Digital transformations often require technical capabilities (software development, sensor processing/fusion, cybersecurity, artificial intelligence) that legacy organizations lack.
To attract talent, incumbent suppliers need to offer appealing work environments and the right incentives. In cutting-edge areas like machine learning or analytics, locating offices close to technical hubs allows talent to be near like-minded experts and also helps better position a company as part of the digital ecosystem.
While automotive suppliers can locate software developers offshore, many find it better to have ideation and prototyping teams physically close to the core business. This facilitates cross-functional communication and helps to spread an agile way of working within legacy business units.
There may be lot of knowledge and creativity within the existing employee base, as well. Activating this talent is another factor insustainable digital transformation. For example, a leading tier-one supplier launched an internal innovation challenge to engage all employees in digital ideation. The competition generated more than 300 submissions within a few weeks, and the best were invited to make pitches in front of a senior-management jury. The winners received funds to develop a minimum viable product (MVP) and visited a start-up hub to discuss their ideas with potential partners.
Given the myriad disruptions in the automotive industry, success today requires an ability to collaborate in new ways with former competitors from the auto sector and new digital players, who are often based in tech hot spots (Exhibit 4). No longer will competition be limited to a stand-alone technology stack; instead, a company’s value proposition will become increasingly dependent on its ability to attract the right partners.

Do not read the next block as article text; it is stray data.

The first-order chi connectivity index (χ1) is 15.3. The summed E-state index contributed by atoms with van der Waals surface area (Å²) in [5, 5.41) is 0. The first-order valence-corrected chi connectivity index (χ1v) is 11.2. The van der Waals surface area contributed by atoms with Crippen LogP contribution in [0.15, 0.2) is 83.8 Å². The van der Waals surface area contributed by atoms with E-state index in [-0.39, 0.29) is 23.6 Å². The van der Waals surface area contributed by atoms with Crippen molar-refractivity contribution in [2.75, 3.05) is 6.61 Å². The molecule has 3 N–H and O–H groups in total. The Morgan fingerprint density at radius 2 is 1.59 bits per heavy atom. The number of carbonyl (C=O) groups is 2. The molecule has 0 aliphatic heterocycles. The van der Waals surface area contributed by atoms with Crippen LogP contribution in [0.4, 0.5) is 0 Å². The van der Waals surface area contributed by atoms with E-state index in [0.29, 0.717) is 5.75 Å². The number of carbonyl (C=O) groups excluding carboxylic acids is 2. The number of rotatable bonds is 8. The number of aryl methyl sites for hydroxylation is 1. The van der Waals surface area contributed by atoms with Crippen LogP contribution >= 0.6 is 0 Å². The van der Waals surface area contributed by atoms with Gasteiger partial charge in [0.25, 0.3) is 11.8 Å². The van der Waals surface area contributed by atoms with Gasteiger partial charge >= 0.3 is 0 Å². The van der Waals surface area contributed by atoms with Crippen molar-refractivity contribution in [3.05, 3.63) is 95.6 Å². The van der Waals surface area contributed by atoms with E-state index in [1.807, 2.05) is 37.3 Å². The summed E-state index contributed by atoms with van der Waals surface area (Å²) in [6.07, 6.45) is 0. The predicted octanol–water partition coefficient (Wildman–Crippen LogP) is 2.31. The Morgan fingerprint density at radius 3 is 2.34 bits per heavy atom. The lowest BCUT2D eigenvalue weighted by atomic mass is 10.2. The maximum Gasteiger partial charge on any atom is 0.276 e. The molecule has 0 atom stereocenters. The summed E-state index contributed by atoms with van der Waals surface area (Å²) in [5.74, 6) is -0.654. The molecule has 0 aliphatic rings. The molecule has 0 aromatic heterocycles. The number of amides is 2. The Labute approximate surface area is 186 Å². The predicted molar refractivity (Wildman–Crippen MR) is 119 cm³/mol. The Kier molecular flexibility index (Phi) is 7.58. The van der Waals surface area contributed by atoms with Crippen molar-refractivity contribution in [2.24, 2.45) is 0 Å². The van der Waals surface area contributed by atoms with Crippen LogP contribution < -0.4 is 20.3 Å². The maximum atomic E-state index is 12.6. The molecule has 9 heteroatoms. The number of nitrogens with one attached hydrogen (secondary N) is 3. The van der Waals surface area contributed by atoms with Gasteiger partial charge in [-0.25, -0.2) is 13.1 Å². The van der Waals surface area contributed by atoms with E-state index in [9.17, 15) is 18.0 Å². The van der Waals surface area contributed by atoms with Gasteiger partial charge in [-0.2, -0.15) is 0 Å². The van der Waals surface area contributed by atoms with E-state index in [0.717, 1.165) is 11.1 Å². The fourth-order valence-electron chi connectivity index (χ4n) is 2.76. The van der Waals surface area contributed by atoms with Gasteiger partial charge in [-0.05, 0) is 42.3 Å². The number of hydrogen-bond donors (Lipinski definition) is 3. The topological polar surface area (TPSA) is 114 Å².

To tap into tech hot spots, one global tier-one automotive supplier provides start-ups with access to resources such as office space, tools, and media assistance. Such an approach allows a company to establish close relationships with innovative companies and thereby gain access to their new ideas and entrepreneurial energy.
One effective way to connect with tech hot spots is to establish a well-funded digital hub that can identify relevant technologies and link them back to the core business. Getting close to tech hot spots can allow automotive suppliers to scout for new ideas, test them, and secure and scale needed IP. A lighter-weight mode of connection is a digital-experience tour, in which key executives visit a tech hot spot and meet with start-ups and venture-capital firms. Such visits can expose executives from automotive suppliers not only to new technologies but also to novel ways of working and thinking.
Once prospective partners in the ecosystem have been identified, there are a variety of ways to work with them, ranging from collaborations that involve a limited financial commitment to outright acquisitions (Exhibit 5).
F) Culture change
Automotive suppliers are typically bastions of conservative, traditional perspectives, so it’s critical to foster changes in culture and mind-set. Several large suppliers have launched change programs to establish a digital mind-set and culture geared toward agile ways of working across all its BUs and at every level of the organization.
Three key actions can reinforce an organization’s commitment to cultural transformation:
Foster understanding and conviction
Define what “digital” is and create excitement by providing clarity on new digital opportunities and how they could transform the supplier and reshape the industry. In practice, this means making big bets and allocating real money and resources to back them up.
Establish reinforcing mechanisms
Build structures that support innovation and the supplier’s digital goals; focus on memorable digital events to foster a sense of community. Empowering front-line workers is crucial—for example,providing data to help them make better decisions when interacting with customers—according to our research. The other side of this coin is holding people accountable for their work.
Feature digital role models
Reward publicly and often role models who act innovatively and digitally both at work and in their lives outside work.
The automotive sector is undergoing the kind of upheaval not seen since the industry’s infancy a century ago. Automotive suppliers that can manage successful digital transformations will position themselves to win in the new world that is emerging.